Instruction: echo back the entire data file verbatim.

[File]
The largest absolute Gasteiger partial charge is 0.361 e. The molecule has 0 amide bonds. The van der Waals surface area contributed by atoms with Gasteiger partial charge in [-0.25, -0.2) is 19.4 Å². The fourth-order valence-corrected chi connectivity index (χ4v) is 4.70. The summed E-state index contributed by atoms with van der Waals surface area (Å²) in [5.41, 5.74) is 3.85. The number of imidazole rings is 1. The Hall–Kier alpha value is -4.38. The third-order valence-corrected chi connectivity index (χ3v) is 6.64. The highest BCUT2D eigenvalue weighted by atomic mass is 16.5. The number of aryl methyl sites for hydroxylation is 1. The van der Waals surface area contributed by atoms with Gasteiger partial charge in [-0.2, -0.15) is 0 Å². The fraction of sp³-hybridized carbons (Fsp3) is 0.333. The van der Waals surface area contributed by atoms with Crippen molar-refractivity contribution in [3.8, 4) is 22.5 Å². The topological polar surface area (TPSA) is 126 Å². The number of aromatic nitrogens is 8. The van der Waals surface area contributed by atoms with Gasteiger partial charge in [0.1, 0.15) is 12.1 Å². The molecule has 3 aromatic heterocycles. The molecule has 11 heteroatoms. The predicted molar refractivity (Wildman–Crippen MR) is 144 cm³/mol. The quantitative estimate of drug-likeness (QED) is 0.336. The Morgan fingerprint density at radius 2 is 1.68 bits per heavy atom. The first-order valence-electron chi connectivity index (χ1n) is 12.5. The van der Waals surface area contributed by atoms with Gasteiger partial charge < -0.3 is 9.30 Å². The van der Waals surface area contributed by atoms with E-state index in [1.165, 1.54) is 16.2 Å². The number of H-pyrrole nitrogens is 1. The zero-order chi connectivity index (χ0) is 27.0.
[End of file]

The largest absolute Gasteiger partial charge is 0.361 e. The molecule has 0 amide bonds. The van der Waals surface area contributed by atoms with Gasteiger partial charge in [-0.25, -0.2) is 19.4 Å². The fourth-order valence-corrected chi connectivity index (χ4v) is 4.70. The summed E-state index contributed by atoms with van der Waals surface area (Å²) in [5.41, 5.74) is 3.85. The number of imidazole rings is 1. The Hall–Kier alpha value is -4.38. The third-order valence-corrected chi connectivity index (χ3v) is 6.64. The highest BCUT2D eigenvalue weighted by atomic mass is 16.5. The number of aryl methyl sites for hydroxylation is 1. The van der Waals surface area contributed by atoms with Gasteiger partial charge in [-0.2, -0.15) is 0 Å². The fraction of sp³-hybridized carbons (Fsp3) is 0.333. The van der Waals surface area contributed by atoms with Crippen molar-refractivity contribution in [3.8, 4) is 22.5 Å². The topological polar surface area (TPSA) is 126 Å². The number of aromatic nitrogens is 8. The van der Waals surface area contributed by atoms with Gasteiger partial charge in [0.1, 0.15) is 12.1 Å². The molecule has 3 aromatic heterocycles. The molecule has 11 heteroatoms. The predicted molar refractivity (Wildman–Crippen MR) is 144 cm³/mol. The quantitative estimate of drug-likeness (QED) is 0.336. The Morgan fingerprint density at radius 2 is 1.68 bits per heavy atom. The first-order valence-electron chi connectivity index (χ1n) is 12.5. The van der Waals surface area contributed by atoms with Gasteiger partial charge < -0.3 is 9.30 Å². The van der Waals surface area contributed by atoms with E-state index in [1.165, 1.54) is 16.2 Å². The number of H-pyrrole nitrogens is 1. The zero-order chi connectivity index (χ0) is 27.0.